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Gavin Kaysen

Dish


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JON S. CORZINE, governor of New Jersey and a frequent patron of Café Boulud on New York’s unreservedly chic Upper East Side, occupies a table neighboring that of soon-to-resign New York Governor Eliot Spitzer, who also favors the seasonal menus with specialties like winter squash agnolotti speckled with fried sage leaves, and peekytoe crab salad lacquered with clementine vinaigrette. In a quiet dining room that seats 95 at distances sufficient to shelter conversations, “power tables” are defined by their occupants. On this evening, three such tables are anchored by publisher Mort Zuckerman, TV stalwart Barbara Walters and director Mike Nichols.

“It’s fun to have them all here at once,” says Gavin Kaysen, the 28-year-old wunderkind chef who last November took the top job at New York’s seventh-best restaurant (as ranked by the Zagat Survey) after helming the kitchen at Rancho Bernardo Inn’s El Bizcocho. “It’s exciting to have a room full of celebrities,” he continues. “But it’s normal.”

Kaysen had a typical childhood of sports and snowball fights in Minnesota but nonetheless owns an acutely tuned understanding of the rituals that rule haute French restaurants. When he leaves his kitchen to greet guests like screenwriter William Goldman, who regularly hosts visiting Hollywood pals, Kaysen unfailingly wears a spotless, stiffly starched chef’s jacket and an equally snowy apron that dusts the carpet as he sweeps through the room (at 5-foot-4, he is built close to the ground).

Kaysen twice drew international attention to San Diego during his stint at El Bizcocho. In 2003, at 23, he placed second in La Trophee Internationale de Cuisine et Patisserie, the top Paris competition. In January 2007, he represented the United States at Bocuse d’Or, the biennial prestige event in Lyon that draws an international galaxy of top chefs. Kaysen placed mid-pack and may return next year.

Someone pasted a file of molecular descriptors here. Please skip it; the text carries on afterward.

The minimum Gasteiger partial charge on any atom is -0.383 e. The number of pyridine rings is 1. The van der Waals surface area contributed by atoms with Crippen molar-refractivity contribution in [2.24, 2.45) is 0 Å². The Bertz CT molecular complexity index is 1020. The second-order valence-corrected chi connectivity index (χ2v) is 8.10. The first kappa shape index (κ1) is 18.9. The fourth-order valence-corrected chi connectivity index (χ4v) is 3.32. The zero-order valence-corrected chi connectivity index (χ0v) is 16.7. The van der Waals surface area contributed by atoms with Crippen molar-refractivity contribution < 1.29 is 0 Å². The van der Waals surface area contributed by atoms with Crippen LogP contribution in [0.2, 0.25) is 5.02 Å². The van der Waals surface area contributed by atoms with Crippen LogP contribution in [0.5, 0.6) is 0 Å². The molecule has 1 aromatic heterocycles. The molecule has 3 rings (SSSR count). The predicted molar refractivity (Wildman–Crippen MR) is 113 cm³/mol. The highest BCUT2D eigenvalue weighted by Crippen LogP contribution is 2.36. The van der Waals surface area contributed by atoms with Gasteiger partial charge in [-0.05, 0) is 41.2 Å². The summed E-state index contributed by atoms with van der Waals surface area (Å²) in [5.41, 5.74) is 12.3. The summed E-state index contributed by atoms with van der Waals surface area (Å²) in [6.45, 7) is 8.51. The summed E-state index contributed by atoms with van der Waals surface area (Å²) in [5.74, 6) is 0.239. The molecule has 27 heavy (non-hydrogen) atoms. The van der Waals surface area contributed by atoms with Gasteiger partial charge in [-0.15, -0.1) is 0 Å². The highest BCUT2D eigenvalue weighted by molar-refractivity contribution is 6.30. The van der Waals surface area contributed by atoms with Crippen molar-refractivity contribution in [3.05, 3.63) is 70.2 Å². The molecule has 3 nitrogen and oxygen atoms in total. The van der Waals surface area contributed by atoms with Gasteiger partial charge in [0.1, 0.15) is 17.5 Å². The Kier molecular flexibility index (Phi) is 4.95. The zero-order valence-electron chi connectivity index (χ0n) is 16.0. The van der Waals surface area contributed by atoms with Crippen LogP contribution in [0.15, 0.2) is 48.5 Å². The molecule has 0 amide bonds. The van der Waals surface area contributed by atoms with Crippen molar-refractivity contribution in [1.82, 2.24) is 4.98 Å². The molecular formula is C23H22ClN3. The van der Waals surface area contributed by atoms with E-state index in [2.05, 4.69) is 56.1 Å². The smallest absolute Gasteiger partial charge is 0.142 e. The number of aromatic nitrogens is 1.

In New York City, the people may ride through a hole in the ground, but Gavin Kaysen walks to work. Leery of the subway, he enjoys 10 minutes of fresh-air strolling to Café Boulud from the East 80th Street apartment he shares with his wife, Swedish-born Linda Kaysen, who busily pursues a career as an interior decorator. Their semicircular balcony surveys considerable territory from the 31st floor, and although it’s an ineffably urban view, Kaysen says “This little patch of balcony is our out-of-town getaway. It isn’t in New York.”

Café Boulud, on the other hand, is very much in New York, in a ZIP code known as the country’s wealthiest. Kaysen finds the restaurant’s “mise en place” (a professional cook’s kitchen setup) quite choice: It shares the ground floor of the Surrey Hotel, a gracious 1920s structure that offers mostly spacious suites and is known as a discreet Upper East Side pied-à-terre for individuals who temporarily need to vacate their Park Avenue duplexes (pending divorces are one popular reason). Central Park grows greenly one block away, and the Metropolitan Museum of Art, the Whitney and Guggenheim museums, countless art galleries and luxury retailers are all at hand. This is precisely the neighborhood in which Truman Capote set Breakfast at Tiffany’s.